Navigation strategies by women into decision-making positions in the Ministry of education, Zambia.

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Kalumba, Maybe
Daka, Harrison
Kalimaposo, Kalisto
Phiri, Chidongo
Mukuka Mulenga-Hagane, Lydia
Mugala, Alex
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The University of Zambia
This research aimed to explore the strategies navigated by women employees in the ministry of Education in Decision-Making positions. The objective of the study was to propose strategies that women can use to navigate into being appointed in leadership positions. This study employed a qualitative approach, utilizing in-depth interviews with fifteen (15) women in leadership roles in the Ministry of Education. The participants were selected using purposive sampling, ensuring diversity in age, ethnicity, and position. The data collected from the interviews were analysed using thematic analysis. As such, the study found that women are using various strategies to navigate different challenges, such as building strong networks, seeking mentorship, and developing their leadership skills. It also suggested that women's success in these roles is contingent on addressing gender-based biases and stereotypes, promoting work-life balance, and providing access to mentoring and leadership development programs. The study recommends that, organizations should strive to challenge and change gender stereotypes that limit women's leadership opportunities. Organizations should provide women with access to mentorship and sponsorship programs that help them develop leadership skills and provide them with career guidance. Organizations should offer training and development opportunities that help women build the skills and knowledge needed to succeed in decision-making roles. Equally, that organizations should create a culture that values diversity and inclusion, where everyone's contributions are respected and appreciated. Women should be encouraged to network and build relationships with colleagues and leaders in their field. Keywords: Decision-Making, Leadership Styles, Navigate, Networking, Mentorship, Strategies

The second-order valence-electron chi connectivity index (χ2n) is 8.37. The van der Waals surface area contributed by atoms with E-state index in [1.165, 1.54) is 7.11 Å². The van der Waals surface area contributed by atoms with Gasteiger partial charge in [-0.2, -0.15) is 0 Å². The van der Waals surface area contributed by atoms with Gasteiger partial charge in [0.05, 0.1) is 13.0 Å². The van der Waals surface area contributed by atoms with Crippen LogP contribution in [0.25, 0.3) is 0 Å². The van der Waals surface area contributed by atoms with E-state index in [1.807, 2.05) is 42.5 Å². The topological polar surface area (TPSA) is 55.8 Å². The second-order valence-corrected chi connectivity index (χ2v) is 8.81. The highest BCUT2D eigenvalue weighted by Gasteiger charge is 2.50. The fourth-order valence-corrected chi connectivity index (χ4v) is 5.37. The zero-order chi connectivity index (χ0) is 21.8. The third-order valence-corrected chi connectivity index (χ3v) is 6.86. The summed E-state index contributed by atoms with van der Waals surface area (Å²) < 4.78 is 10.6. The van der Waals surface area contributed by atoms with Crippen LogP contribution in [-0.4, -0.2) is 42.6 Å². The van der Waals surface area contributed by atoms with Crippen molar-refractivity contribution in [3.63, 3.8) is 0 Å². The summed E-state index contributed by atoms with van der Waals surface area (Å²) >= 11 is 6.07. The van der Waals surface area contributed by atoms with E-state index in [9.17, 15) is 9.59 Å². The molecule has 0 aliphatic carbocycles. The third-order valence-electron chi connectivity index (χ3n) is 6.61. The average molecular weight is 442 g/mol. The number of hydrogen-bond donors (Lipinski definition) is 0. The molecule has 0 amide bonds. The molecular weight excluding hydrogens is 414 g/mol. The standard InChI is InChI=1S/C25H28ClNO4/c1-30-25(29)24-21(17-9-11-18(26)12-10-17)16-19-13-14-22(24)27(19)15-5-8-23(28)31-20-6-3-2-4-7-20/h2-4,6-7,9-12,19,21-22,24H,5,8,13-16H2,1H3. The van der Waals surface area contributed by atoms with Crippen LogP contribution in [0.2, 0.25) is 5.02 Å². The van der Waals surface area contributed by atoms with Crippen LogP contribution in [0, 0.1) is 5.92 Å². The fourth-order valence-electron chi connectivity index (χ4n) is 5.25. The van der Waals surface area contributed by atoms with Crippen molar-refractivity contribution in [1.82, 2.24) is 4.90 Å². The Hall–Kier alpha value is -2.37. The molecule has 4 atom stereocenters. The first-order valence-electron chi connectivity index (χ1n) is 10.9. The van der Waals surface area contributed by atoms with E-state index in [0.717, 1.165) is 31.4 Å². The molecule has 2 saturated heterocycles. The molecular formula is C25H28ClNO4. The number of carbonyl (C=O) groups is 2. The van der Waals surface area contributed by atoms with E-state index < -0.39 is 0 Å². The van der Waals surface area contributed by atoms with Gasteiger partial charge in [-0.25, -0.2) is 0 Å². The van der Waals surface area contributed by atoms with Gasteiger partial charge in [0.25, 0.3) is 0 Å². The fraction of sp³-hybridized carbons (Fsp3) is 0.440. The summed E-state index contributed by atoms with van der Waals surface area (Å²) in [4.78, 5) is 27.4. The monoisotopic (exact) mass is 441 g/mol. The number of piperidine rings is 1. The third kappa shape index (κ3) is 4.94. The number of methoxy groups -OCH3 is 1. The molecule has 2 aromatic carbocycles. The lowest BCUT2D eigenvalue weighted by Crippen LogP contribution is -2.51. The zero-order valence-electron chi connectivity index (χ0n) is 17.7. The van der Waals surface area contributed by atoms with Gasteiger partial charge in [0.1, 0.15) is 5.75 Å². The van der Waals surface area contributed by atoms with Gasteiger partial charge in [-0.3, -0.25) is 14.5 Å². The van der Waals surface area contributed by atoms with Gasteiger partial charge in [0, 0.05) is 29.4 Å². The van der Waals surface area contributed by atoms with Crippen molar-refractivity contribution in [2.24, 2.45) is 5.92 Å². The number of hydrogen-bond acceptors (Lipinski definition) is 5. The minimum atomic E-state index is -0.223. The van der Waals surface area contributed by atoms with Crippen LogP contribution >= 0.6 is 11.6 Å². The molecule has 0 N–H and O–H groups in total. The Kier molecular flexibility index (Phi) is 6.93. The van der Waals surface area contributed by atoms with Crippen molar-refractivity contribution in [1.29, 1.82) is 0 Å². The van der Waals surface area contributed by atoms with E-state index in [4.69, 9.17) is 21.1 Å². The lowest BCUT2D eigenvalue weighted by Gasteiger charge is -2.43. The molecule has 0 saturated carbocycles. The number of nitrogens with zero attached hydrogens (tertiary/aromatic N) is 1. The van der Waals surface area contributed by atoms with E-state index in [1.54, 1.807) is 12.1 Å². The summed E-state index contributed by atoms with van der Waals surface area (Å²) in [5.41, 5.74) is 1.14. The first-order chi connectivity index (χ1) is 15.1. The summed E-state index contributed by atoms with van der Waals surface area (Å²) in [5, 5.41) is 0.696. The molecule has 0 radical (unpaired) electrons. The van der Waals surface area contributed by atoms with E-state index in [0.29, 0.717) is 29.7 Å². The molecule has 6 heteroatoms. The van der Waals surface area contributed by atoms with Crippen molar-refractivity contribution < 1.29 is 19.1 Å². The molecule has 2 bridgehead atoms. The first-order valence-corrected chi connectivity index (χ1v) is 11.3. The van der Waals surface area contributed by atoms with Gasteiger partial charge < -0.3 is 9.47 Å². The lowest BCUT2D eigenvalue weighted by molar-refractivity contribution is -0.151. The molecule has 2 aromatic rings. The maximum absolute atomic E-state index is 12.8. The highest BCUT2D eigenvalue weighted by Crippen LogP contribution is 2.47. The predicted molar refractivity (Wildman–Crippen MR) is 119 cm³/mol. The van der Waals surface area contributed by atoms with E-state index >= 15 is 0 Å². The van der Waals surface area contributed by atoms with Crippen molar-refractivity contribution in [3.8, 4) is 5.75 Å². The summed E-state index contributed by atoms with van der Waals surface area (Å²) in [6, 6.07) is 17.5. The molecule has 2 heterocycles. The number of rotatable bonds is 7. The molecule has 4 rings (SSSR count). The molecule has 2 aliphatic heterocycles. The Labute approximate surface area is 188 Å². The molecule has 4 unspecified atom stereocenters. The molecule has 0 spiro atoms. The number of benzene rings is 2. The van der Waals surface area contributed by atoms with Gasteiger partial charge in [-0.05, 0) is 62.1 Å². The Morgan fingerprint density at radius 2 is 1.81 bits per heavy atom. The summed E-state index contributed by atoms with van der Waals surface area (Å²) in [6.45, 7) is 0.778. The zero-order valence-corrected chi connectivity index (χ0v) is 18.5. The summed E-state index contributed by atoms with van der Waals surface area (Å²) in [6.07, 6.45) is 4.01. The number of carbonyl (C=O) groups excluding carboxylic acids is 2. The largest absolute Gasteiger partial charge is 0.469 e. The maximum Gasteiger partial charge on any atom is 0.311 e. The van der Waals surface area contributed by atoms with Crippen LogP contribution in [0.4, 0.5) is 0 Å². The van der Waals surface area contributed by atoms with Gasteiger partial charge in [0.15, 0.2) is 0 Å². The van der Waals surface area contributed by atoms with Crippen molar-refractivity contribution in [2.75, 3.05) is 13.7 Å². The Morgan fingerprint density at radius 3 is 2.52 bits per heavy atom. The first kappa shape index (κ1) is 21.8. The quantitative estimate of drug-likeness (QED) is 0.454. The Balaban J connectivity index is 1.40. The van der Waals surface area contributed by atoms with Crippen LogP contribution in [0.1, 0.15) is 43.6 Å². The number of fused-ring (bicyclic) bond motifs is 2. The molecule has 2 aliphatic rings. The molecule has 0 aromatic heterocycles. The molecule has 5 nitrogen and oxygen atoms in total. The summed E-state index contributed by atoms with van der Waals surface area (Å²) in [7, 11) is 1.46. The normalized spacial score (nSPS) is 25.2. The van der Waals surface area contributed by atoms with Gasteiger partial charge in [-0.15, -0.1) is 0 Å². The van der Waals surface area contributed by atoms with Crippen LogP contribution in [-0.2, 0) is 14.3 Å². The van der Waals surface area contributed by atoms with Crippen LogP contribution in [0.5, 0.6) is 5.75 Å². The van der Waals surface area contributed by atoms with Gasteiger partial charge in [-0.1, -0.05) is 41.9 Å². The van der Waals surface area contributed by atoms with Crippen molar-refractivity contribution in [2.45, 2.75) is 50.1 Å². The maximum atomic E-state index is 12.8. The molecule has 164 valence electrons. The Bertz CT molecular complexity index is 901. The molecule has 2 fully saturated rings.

Mentorship strategies. , Leadership styles. , Decision-Making--Women.